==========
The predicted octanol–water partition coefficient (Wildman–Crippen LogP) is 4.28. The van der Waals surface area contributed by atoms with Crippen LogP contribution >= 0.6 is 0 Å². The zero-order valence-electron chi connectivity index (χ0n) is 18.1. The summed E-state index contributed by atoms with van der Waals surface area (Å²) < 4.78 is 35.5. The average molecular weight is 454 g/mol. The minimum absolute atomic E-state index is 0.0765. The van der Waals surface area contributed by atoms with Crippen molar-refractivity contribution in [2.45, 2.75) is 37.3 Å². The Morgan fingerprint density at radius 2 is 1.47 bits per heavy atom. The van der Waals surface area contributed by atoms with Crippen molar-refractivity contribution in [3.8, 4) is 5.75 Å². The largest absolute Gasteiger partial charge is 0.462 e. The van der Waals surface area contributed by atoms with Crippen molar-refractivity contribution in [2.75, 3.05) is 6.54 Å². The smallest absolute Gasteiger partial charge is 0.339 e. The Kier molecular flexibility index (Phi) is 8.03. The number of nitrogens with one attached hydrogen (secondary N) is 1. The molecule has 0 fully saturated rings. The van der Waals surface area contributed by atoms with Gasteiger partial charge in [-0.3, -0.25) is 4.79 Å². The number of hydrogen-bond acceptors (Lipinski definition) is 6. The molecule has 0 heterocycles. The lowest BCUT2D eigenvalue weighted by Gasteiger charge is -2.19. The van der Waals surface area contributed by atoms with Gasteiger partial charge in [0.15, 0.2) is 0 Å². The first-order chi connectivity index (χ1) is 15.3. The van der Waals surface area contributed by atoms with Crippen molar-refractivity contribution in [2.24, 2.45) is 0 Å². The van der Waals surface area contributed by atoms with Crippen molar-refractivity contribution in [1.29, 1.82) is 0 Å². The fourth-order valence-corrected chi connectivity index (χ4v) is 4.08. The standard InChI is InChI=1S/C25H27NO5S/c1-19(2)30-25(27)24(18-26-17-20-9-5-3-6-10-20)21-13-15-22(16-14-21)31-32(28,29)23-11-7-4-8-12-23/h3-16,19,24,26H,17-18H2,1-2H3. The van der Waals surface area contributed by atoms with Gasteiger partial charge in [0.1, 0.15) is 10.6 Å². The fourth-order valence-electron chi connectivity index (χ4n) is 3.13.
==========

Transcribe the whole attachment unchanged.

The predicted octanol–water partition coefficient (Wildman–Crippen LogP) is 4.28. The van der Waals surface area contributed by atoms with Crippen LogP contribution >= 0.6 is 0 Å². The zero-order valence-electron chi connectivity index (χ0n) is 18.1. The summed E-state index contributed by atoms with van der Waals surface area (Å²) < 4.78 is 35.5. The average molecular weight is 454 g/mol. The minimum absolute atomic E-state index is 0.0765. The van der Waals surface area contributed by atoms with Crippen molar-refractivity contribution in [2.45, 2.75) is 37.3 Å². The Morgan fingerprint density at radius 2 is 1.47 bits per heavy atom. The van der Waals surface area contributed by atoms with Crippen molar-refractivity contribution in [3.8, 4) is 5.75 Å². The largest absolute Gasteiger partial charge is 0.462 e. The van der Waals surface area contributed by atoms with Crippen molar-refractivity contribution in [2.75, 3.05) is 6.54 Å². The smallest absolute Gasteiger partial charge is 0.339 e. The Kier molecular flexibility index (Phi) is 8.03. The number of nitrogens with one attached hydrogen (secondary N) is 1. The molecule has 0 fully saturated rings. The van der Waals surface area contributed by atoms with Gasteiger partial charge in [-0.3, -0.25) is 4.79 Å². The number of hydrogen-bond acceptors (Lipinski definition) is 6. The molecule has 0 heterocycles. The lowest BCUT2D eigenvalue weighted by Gasteiger charge is -2.19. The van der Waals surface area contributed by atoms with Gasteiger partial charge in [0.15, 0.2) is 0 Å². The first-order chi connectivity index (χ1) is 15.3. The van der Waals surface area contributed by atoms with Crippen molar-refractivity contribution in [2.24, 2.45) is 0 Å². The van der Waals surface area contributed by atoms with Crippen molar-refractivity contribution in [1.29, 1.82) is 0 Å². The fourth-order valence-corrected chi connectivity index (χ4v) is 4.08. The standard InChI is InChI=1S/C25H27NO5S/c1-19(2)30-25(27)24(18-26-17-20-9-5-3-6-10-20)21-13-15-22(16-14-21)31-32(28,29)23-11-7-4-8-12-23/h3-16,19,24,26H,17-18H2,1-2H3. The van der Waals surface area contributed by atoms with Gasteiger partial charge in [0.1, 0.15) is 10.6 Å². The fourth-order valence-electron chi connectivity index (χ4n) is 3.13.